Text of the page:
The global 6 m beacon network
From the IARU Region 1 VHF Managers Handbook:
"11.3 Synchronised 50 MHz Beacon Project (Varna 2014)
The 2011 IARU Region-1 General Conference in Sun City agreed to a new Synchronised Beacon Project (SBP) as part of its revisions to the 50 MHz band plan. This required the existing beacons to migrate by August 2014 to 50.4-50.5 MHz in order to leave space for the new system at the bottom of the 50MHz band. As agreed at the Vienna Interim meeting in 2013, the basic parameters for beacons in the SBP are 1 kHz frequency spacing, 1 minute CW/MGM and a 4 minute repeat period.
At the 2014 IARU Region-1 General Conference in Varna 2014, the migration of Region-1 50 MHz beacons was reviewed and noted as progressing (with good propagation reports), but not yet achieved completely. The deadline for migration of the remainder was extended to 31 December 2015, noting that the default for QSY is usually +400 kHz unless a specific request is sent to the IARU Region 1 beacon coordinator. Furthermore it was also agreed that:-
Member Societies are invited to participate in the pilot programme for the SBP. The paper VA14_C5_14 will be used as an implementation guide and an initial pilot scheme demonstration. The societies are invited to consider the best locations for SBP (e.g. an existing site or new strategic site). Region 2 and Region 3 will be informed of progress should they wish to start implementing their own beacon multiplexes.
In addition, opportunities for a 50 MHz space-borne receiver should also be sought for monitoring both standard beacons and the SBP. This will enable assessments of propagation, band usage; support for further research; and support potential future frequency allocation requests."
Each IARU region is allocated a 10 kHz segment that is divided into ten 1 kHz segments for the SBP.
There are five timeslots named 0, 1, 2, 3 and 4 in the SBP.
Each timeslot is one minute long.
The transmission mode and sequence for the SBP is PI4 + CW + carrier lasting exactly one minute.
Tuning into a SBP PI4 + CW + carrier signal is just like tuning into a classic CW beacon. The receiver must be set to CW in the upper side band or set to USB. Then tune 800 Hz below the nominal frequency to receive the carrier with an 800 Hz beat tone in the loudspeaker, e.g. nominal frequency is 50,005 MHz then tune to 50.004.2 USB on most radios. Then all the tones of the PI4 + CW + carrier sequence will be spot on. Please NEVER mix the term frequency and USB as it only leads to confusion. Frequency is the number of cycles per second of a generated signal. "USB" or "dial" is just something on a box.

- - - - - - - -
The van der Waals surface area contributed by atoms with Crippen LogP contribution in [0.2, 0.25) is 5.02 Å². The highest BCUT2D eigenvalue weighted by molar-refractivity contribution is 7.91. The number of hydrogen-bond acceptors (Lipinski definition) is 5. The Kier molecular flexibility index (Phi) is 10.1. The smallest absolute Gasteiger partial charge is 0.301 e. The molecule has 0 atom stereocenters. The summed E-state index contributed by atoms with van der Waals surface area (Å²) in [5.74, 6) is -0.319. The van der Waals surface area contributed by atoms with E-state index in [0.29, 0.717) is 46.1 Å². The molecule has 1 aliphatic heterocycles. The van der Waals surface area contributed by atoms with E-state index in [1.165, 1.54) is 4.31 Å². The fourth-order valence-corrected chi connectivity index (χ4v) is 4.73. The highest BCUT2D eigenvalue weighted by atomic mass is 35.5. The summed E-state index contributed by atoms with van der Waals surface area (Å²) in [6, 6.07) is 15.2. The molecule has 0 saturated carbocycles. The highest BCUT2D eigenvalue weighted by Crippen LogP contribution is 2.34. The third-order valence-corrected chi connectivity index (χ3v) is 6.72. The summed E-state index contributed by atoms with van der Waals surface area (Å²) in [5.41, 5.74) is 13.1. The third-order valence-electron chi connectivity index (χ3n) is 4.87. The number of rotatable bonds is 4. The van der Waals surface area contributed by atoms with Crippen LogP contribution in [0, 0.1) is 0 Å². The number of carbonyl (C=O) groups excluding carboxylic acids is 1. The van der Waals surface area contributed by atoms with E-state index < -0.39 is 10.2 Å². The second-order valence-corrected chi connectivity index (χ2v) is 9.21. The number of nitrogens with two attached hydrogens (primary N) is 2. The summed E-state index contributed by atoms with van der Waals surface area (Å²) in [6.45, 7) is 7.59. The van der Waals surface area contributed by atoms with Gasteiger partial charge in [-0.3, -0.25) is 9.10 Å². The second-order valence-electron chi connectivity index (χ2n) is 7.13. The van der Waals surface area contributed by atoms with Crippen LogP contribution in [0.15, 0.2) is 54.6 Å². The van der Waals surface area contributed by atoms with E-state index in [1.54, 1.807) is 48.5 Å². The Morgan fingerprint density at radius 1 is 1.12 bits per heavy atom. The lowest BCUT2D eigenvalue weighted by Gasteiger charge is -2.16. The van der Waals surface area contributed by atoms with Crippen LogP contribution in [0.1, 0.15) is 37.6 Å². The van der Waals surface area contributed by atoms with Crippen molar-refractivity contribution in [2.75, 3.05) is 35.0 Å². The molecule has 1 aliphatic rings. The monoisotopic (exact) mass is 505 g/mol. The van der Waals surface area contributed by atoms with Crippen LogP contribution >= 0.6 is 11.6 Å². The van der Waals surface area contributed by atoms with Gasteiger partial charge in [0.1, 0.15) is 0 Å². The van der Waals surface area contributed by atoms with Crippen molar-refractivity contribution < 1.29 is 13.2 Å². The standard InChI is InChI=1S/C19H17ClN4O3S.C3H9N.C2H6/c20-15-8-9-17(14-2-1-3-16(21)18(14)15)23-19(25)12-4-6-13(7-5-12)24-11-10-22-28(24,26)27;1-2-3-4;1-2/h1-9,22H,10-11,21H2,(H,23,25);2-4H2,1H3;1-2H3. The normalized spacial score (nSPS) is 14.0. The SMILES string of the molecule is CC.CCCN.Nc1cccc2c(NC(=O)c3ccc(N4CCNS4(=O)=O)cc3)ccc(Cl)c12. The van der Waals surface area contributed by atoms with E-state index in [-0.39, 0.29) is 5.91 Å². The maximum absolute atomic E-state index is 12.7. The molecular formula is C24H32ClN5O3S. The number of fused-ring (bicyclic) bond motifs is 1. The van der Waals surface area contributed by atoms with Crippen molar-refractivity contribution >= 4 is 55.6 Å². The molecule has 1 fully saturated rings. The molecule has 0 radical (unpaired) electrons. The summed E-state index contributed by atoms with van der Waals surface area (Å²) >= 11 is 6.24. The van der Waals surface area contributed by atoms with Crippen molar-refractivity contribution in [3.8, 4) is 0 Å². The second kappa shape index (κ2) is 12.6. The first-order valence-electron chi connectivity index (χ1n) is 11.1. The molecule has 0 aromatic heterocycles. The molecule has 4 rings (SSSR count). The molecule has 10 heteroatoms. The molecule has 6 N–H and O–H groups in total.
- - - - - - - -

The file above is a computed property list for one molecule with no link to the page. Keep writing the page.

The network planning is currently rather loose but Murray, G6JYB, should be consulted prior to putting a SBP beacon on the air.
A SBP beacon typically transmits 25 W to an omni directional antenna.
The legal issues of a beacon is purely a national issue that has to be addressed with local telecoms regulator. However, a SBP beacon shall be coordinated and part of the overall network plan both to maximize the outcome of the network but also to avoid rouge and unreliable beacons from disturbing and diluting the value of network.
A beacon that take part in the SBP but in the remainder of the time transmit on its normally allocated frequency should sign CALL/S when transmitting on the SBP frequency. This is to have unique entries in databases vs frequency.
The short form for a specific SBP beacon frequency and timeslot is SBP kHz part of the frequency/timeslot, e.g. SBP 5/4 or SBP 005/4.
For the actual status of each beacon please visit its homepage or contact the relevant beacon manager.
The Next Generation Beacons platform can be used for a SBP beacon. When not transmitting on the SBP frequency it can transmit on any other frequency from the 137 kHz to 1,3 GHz.
Bo, OZ2M, www.rudius.net/oz2m